Predictable spectroscopic properties of type-II ZnTe/CdSe nanocrystals and electron/hole quenching†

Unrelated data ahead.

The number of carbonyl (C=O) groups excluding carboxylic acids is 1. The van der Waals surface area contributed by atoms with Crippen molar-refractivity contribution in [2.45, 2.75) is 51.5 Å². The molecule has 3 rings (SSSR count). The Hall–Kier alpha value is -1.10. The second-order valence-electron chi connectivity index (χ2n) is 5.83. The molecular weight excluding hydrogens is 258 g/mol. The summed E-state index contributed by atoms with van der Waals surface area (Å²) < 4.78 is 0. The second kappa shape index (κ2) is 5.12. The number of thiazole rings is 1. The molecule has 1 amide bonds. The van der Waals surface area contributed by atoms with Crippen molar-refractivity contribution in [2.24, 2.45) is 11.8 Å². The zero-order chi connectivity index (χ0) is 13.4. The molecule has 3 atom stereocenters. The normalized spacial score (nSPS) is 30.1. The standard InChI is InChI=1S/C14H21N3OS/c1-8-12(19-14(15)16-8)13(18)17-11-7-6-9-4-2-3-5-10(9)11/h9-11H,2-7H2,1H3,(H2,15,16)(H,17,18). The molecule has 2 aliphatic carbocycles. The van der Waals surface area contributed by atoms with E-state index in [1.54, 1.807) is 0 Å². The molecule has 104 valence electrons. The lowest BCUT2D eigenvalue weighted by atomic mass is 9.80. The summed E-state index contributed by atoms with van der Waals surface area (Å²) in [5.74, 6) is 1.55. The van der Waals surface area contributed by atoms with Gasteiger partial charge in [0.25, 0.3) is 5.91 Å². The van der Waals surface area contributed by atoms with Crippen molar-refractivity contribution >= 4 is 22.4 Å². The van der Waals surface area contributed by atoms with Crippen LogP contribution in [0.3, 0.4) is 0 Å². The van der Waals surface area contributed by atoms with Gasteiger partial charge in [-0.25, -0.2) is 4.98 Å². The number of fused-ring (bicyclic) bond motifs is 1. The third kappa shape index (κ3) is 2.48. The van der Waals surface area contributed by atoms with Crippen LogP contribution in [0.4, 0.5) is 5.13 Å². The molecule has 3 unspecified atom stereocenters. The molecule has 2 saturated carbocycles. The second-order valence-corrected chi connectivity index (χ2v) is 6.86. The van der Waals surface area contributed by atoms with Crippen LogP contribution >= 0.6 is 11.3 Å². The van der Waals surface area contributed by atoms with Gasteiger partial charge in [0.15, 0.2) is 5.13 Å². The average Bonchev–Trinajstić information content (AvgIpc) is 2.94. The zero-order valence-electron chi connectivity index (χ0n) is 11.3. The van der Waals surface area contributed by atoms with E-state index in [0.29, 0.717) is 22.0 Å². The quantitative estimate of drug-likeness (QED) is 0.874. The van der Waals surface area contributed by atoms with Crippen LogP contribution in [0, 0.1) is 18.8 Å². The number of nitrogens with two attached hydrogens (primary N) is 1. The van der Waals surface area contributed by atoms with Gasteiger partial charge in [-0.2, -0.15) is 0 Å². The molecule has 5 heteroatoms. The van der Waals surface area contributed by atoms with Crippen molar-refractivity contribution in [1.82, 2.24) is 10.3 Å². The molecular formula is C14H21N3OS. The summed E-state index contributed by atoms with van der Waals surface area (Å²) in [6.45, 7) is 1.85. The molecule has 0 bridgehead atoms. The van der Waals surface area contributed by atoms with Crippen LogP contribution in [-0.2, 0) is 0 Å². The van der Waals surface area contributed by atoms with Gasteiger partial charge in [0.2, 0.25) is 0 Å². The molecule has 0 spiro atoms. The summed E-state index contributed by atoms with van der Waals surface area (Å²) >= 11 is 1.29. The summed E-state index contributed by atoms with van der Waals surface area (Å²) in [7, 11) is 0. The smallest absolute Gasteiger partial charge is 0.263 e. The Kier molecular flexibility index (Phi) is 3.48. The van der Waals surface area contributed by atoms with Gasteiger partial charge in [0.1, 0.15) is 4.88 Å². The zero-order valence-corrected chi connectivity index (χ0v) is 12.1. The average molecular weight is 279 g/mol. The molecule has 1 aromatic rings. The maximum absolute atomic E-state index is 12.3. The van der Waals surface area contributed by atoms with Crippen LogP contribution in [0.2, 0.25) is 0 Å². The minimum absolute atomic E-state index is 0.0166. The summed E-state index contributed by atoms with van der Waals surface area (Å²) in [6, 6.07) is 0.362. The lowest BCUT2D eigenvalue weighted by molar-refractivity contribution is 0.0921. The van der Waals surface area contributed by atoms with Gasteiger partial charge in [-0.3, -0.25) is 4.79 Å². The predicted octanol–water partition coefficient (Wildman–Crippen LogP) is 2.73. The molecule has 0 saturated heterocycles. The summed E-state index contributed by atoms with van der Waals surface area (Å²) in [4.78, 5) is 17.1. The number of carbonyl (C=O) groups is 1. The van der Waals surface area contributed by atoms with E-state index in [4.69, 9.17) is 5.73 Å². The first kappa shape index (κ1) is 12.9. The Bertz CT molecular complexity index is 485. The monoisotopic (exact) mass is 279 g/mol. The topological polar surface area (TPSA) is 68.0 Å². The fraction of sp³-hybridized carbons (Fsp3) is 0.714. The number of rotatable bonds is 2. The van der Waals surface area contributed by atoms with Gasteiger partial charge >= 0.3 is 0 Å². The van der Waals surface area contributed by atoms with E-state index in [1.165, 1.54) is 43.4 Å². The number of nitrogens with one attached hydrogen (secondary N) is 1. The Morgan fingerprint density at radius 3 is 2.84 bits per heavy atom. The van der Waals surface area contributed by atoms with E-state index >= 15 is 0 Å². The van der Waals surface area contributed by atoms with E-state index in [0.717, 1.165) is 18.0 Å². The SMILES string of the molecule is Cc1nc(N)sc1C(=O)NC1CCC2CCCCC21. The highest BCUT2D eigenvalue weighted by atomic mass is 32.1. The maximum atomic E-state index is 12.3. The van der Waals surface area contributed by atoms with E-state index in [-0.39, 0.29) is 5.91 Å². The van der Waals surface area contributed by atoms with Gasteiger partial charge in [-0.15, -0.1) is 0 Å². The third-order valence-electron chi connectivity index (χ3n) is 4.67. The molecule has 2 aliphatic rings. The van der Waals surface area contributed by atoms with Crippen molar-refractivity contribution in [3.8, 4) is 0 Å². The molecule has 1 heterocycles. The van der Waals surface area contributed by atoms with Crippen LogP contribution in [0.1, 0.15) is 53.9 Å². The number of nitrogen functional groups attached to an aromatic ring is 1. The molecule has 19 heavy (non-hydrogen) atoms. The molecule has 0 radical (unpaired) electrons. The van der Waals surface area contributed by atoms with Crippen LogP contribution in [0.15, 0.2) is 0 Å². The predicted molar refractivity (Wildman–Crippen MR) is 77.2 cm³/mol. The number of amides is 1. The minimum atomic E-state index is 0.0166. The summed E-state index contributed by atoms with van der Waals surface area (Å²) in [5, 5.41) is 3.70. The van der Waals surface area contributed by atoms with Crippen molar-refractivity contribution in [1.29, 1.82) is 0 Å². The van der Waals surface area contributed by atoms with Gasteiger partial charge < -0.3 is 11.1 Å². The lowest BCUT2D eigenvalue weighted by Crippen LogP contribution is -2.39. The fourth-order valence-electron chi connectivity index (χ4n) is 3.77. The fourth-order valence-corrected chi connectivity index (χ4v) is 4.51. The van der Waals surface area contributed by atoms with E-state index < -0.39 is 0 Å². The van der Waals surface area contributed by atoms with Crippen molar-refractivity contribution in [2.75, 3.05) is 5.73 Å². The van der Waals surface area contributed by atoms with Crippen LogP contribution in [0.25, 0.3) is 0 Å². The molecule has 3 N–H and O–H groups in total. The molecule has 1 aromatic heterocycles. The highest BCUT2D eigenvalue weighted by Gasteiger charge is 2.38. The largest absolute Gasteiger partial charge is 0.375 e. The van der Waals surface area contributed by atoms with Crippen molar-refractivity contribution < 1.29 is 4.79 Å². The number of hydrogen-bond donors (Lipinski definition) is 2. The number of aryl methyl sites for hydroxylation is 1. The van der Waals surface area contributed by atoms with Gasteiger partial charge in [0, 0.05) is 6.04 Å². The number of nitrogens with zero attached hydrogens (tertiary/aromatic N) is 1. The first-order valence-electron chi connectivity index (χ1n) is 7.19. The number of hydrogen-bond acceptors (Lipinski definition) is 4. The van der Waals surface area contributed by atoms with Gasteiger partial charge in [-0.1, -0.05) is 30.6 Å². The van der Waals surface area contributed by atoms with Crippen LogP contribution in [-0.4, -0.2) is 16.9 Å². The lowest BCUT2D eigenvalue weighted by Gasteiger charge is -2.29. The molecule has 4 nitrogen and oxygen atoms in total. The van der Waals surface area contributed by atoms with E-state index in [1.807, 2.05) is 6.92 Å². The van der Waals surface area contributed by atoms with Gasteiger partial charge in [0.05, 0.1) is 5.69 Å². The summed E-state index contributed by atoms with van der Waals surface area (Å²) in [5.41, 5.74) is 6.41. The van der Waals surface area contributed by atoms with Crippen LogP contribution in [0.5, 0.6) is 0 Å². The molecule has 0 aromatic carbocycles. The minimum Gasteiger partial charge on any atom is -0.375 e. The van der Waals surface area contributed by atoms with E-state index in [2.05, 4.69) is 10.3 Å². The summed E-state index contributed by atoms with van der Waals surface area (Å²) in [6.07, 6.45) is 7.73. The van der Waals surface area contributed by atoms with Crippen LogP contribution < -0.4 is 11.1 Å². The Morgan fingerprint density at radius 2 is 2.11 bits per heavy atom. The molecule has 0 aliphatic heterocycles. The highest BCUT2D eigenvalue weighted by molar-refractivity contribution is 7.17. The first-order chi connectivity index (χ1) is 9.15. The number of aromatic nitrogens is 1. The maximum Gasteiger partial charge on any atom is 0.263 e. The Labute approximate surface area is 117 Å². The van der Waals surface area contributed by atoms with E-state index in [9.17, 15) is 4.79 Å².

The spectroscopic properties of core/shell structured ZnTe/CdSe nanocrystals (NCs) have been systematically studied. By varying the ZnTe core diameter and the CdSe shell thickness, the absorption onset and the photoluminescence peak position of the ZnTe/CdSe NCs can be readily tuned over a wide range. The theoretical model based on an effective mass approximation demonstrates that the ZnTe/CdSe NCs have type II carrier localization in which the photoexcited electrons and holes are spatially separated and confined in the shell and core, respectively. The energetics of the conduction and valence bands and the bandgaps of the ZnTe/CdSe NCs are accurately predicted. The photoluminescent experiments show that electron quenchers having a large energy difference between their reduction potential and the lowest conduction band edge of the ZnTe/CdSe nanocrystals can completely quench the luminescence. Electron acceptors having a reduction potential only slightly below the conduction band edge partially quench the photoluminescence of the nanocrystals. In this case, the extent of quenching depends upon the thickness of the shell and the energy difference. Despite the confinement of photoexcited holes in the core, the photoluminescence could be still quenched by adsorbed hole quenchers. The extent of hole quenching depends upon the core size, the shell thickness and the oxidation potential of the quenchers. Basically, an increase in the core size and the shell thickness may lead to a decrease in the extent of hole quenching. The work presented here is of great interest since it can be extended to understand the spectroscopic properties and photoluminescence quenching behaviors of other core/shell semiconductor NCs.